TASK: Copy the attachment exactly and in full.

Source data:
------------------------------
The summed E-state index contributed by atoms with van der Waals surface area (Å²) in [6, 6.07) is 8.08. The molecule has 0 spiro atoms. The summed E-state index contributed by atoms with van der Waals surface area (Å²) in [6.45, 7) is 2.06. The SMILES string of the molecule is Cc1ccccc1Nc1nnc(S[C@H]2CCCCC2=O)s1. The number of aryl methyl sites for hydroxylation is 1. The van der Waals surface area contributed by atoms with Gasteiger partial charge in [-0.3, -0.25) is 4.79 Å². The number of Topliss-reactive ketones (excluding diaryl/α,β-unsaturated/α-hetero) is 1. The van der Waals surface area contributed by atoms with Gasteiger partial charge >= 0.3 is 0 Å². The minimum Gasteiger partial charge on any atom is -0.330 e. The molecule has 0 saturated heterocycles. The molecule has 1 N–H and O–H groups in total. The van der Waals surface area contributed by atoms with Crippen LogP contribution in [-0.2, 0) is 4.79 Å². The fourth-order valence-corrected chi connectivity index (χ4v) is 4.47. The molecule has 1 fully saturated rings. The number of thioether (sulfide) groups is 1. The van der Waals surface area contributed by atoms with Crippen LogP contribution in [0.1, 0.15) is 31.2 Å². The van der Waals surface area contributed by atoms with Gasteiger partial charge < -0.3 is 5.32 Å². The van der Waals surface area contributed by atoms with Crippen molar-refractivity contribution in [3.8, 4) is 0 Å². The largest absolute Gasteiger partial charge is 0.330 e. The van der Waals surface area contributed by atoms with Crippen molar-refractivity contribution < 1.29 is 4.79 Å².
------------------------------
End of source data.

The summed E-state index contributed by atoms with van der Waals surface area (Å²) in [6, 6.07) is 8.08. The molecule has 0 spiro atoms. The summed E-state index contributed by atoms with van der Waals surface area (Å²) in [6.45, 7) is 2.06. The SMILES string of the molecule is Cc1ccccc1Nc1nnc(S[C@H]2CCCCC2=O)s1. The number of aryl methyl sites for hydroxylation is 1. The van der Waals surface area contributed by atoms with Gasteiger partial charge in [-0.3, -0.25) is 4.79 Å². The number of Topliss-reactive ketones (excluding diaryl/α,β-unsaturated/α-hetero) is 1. The van der Waals surface area contributed by atoms with Gasteiger partial charge >= 0.3 is 0 Å². The minimum Gasteiger partial charge on any atom is -0.330 e. The molecule has 0 saturated heterocycles. The molecule has 1 N–H and O–H groups in total. The van der Waals surface area contributed by atoms with Crippen LogP contribution in [-0.2, 0) is 4.79 Å². The fourth-order valence-corrected chi connectivity index (χ4v) is 4.47. The molecule has 1 fully saturated rings. The number of thioether (sulfide) groups is 1. The van der Waals surface area contributed by atoms with Crippen LogP contribution in [0.1, 0.15) is 31.2 Å². The van der Waals surface area contributed by atoms with Gasteiger partial charge < -0.3 is 5.32 Å². The van der Waals surface area contributed by atoms with Crippen molar-refractivity contribution in [3.8, 4) is 0 Å². The largest absolute Gasteiger partial charge is 0.330 e. The van der Waals surface area contributed by atoms with Crippen molar-refractivity contribution < 1.29 is 4.79 Å².